Can I Take an Early Withdrawal From My Pension for Hospital Bills?

Hospital bills might permit an early pension distribution.

Hospital bills might permit an early pension distribution.

Hospital stays are often unforeseeable and expensive, so you could be left scrambling for funds. If you've been squirreling away money in your pension plan, you might be able to take a distribution to help with your expenses. Even if you can, you could end up paying taxes and penalties.

Permissible Distributions

Your ability to access your retirement funds to pay your hospital bills depends on the type of account. IRAs are the easiest to access, as you can remove money from them at any time. However, 401(k) and 403(b) employer plans are less flexible. Some of these plans are allowed to offer hardship distributions, such as for hospital bills, but not all plans permit them. If your pension doesn't allow for hardship distributions, you're out of luck.

Taxes and Penalties Still Apply

Even if you qualify for a hardship distribution and your pension permits them, you still have to pay income taxes and, if you're under 59 1/2, a 10 percent early withdrawal penalty. The distribution is taxed as ordinary income. You can avoid the penalty but not the income taxes, if you meet the medical expenses exception requirements. This exemption exempts amounts spent on qualified medical expenses in excess of the annual threshold from the penalty.

Qualified Medical Expenses

Qualified medical expenses include preventive care, diagnostics and treatment for medical, dental and vision care. This includes some elective procedures, but not all, because cosmetic procedures are generally not deductible. For example, if your hospital bills come from having your appendix taken out, the costs are qualified medical expenses. However, if your hospital bills are for hair implants, those don't qualify.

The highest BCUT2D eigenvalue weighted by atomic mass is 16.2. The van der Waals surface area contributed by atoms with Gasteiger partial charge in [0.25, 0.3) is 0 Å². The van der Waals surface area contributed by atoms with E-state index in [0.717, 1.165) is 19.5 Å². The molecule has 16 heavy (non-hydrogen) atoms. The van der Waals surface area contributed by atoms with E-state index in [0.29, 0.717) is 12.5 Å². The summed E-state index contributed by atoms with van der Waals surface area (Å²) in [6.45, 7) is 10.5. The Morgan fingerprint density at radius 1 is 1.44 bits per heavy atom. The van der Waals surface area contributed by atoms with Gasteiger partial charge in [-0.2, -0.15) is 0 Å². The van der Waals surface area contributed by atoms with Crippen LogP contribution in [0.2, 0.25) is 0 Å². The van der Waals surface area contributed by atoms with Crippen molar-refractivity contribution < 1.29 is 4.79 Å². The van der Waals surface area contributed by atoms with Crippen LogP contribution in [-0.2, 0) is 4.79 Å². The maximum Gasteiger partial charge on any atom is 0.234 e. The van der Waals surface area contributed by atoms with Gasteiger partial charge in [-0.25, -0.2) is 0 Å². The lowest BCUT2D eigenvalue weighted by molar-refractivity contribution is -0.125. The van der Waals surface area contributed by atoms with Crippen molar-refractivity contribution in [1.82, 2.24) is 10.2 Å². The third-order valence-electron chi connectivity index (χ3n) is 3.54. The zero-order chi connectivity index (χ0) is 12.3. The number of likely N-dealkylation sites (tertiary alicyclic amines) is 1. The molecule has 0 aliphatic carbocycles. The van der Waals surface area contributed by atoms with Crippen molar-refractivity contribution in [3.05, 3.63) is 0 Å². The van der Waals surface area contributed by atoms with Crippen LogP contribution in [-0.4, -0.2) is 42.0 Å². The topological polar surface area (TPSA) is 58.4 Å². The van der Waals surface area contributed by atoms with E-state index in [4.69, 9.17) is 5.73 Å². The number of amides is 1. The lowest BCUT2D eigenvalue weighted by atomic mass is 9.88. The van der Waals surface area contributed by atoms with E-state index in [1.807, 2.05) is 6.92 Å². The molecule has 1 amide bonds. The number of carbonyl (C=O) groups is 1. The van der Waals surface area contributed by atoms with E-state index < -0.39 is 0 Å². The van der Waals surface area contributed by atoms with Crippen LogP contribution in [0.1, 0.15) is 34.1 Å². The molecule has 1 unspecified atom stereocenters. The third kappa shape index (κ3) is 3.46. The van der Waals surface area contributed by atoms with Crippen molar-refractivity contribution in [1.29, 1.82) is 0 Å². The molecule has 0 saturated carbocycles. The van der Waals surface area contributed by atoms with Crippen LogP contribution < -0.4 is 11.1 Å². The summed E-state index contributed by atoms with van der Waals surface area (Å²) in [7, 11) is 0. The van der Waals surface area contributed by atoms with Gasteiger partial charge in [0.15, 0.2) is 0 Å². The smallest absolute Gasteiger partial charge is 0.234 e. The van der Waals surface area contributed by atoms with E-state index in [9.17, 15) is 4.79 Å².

Only Expenses Exceeding Threshold

The early withdrawal penalty exemption only applies to the extent that your hospital bills could be deducted if you itemized on your tax return. For the 2012 tax year, that means only bills in excess of 7.5 percent of your adjusted gross income. For 2013 and beyond, the threshold increases to 10 percent of your adjusted gross income. For example, if your AGI is $44,000 in 2012, only bills in excess of $3,300 qualify for the exemption. In 2013 or later, with the same AGI, only hospital bills in excess of $4,400 qualify for the exemption.

About the Author

Mark Kennan is a writer based in the Kansas City area, specializing in personal finance and business topics. He has been writing since 2009 and has been published by "Quicken," "TurboTax," and "The Motley Fool."

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